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Politics reroutes PSTA proposal

Local officials expected a rubber stamp when they proposed an expansion of the board that oversees the county transportation authority.

What they got is a lesson in legislative politics.

St. Petersburg City Council members and Pinellas County commissioners now are accusing state lawmakers of blocking the first step necessary to make sweeping changes to the region's mass transit system.

"The membership of the board was just the first step," said Pinellas County Commissioner Ken Welch. "If we can't even get past that point, the future looks pretty bleak."

But legislators and others say the city and county are looking for a back-door way to make the Pinellas Suncoast Transit Authority into a countywide organization. That would force the seven communities that aren't members of the PSTA taxing district to suddenly be added to the tax rolls.

"It would double the amount we pay, if not triple," said Ward Friszolowski, mayor of St. Pete Beach, one of the seven exempt communities, "without changing any of the service we receive."

The movement to change the composition of the board of the PSTA started nearly two years ago. The proposal would add four new members to the 11-member board: one more from the St. Petersburg City Council and three more county commissioners.

City and county officials said the change is needed to better reflect all county residents and PSTA customers.

Also, many PSTA board members hope to expand bus lines or add a light rail system. The authority will need significant county and city support to achieve these expensive and far-reaching goals, said Roger Sweeney, PSTA executive director.

"At some point in time, the county's going to have to broaden its transportation system," he said.

In a rare show of unity, the proposal was approved by both the St. Petersburg City Council and the County Commission, as well as the Charter Review Commission, the Metropolitan Planning Organization and several others.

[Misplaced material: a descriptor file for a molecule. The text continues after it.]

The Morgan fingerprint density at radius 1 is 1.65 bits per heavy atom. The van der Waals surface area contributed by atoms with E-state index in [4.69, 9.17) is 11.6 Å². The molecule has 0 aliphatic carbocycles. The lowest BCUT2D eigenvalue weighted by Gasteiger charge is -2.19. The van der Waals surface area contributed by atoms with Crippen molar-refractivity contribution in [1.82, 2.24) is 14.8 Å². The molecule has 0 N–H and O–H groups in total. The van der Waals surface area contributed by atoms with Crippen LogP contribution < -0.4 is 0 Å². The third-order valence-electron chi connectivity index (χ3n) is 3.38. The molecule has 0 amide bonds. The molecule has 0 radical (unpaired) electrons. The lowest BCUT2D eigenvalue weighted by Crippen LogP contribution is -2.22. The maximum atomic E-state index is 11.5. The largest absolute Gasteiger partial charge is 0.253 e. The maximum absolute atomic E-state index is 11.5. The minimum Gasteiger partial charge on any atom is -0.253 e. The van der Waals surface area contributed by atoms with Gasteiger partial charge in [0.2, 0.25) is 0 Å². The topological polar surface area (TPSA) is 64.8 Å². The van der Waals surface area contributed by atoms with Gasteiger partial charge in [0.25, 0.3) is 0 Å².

But because the PSTA was created by a special act of the Legislature, any changes must first be approved in Tallahassee.

State Sen. Jim Sebesta, R-St. Petersburg, the chairman of the transportation committee, agreed to sponsor a bill. But the day before a public hearing to discuss it, Sebesta decided to withdraw.

Sebesta could not be reached for comment Tuesday. But Sweeney said Sebesta told him there was too much negative reaction for him to proceed.

One of the most strident opponents was Sen. Dennis Jones, a Republican who lives in Treasure Island, which is also exempt from the PSTA taxing district.

The other communities that have not joined the authority are Belleair Shore, Belleair Beach, Kenneth City, unincorporated South Pasadena and Tierra Verde.

Some cities contract with PSTA to provide a trolley service. Others don't want the lines stopping in their towns.

Jones said he did not want to see the Legislature move forward without more input. "I just feel that these communities need the opportunity to have their voices heard," he said. Jones also blocked a proposal last year that would have created a countywide referendum on expanding the PSTA taxing district to include all Pinellas communities.

Now county and city officials are left stymied. They say it's unfair to allow such a small segment of the county's population to impede the needs of the rest. But without the help of the Legislature, there is little they can do.

"Transportation is an issue that affects the entire county," said St. Petersburg City Council member Virginia Littrell. "The majority wins the day, not the small percentage that says we don't want to pay more."

Carrie Johnson can be reached at (727) 892-2273 or cjohnsonsptimes.com.

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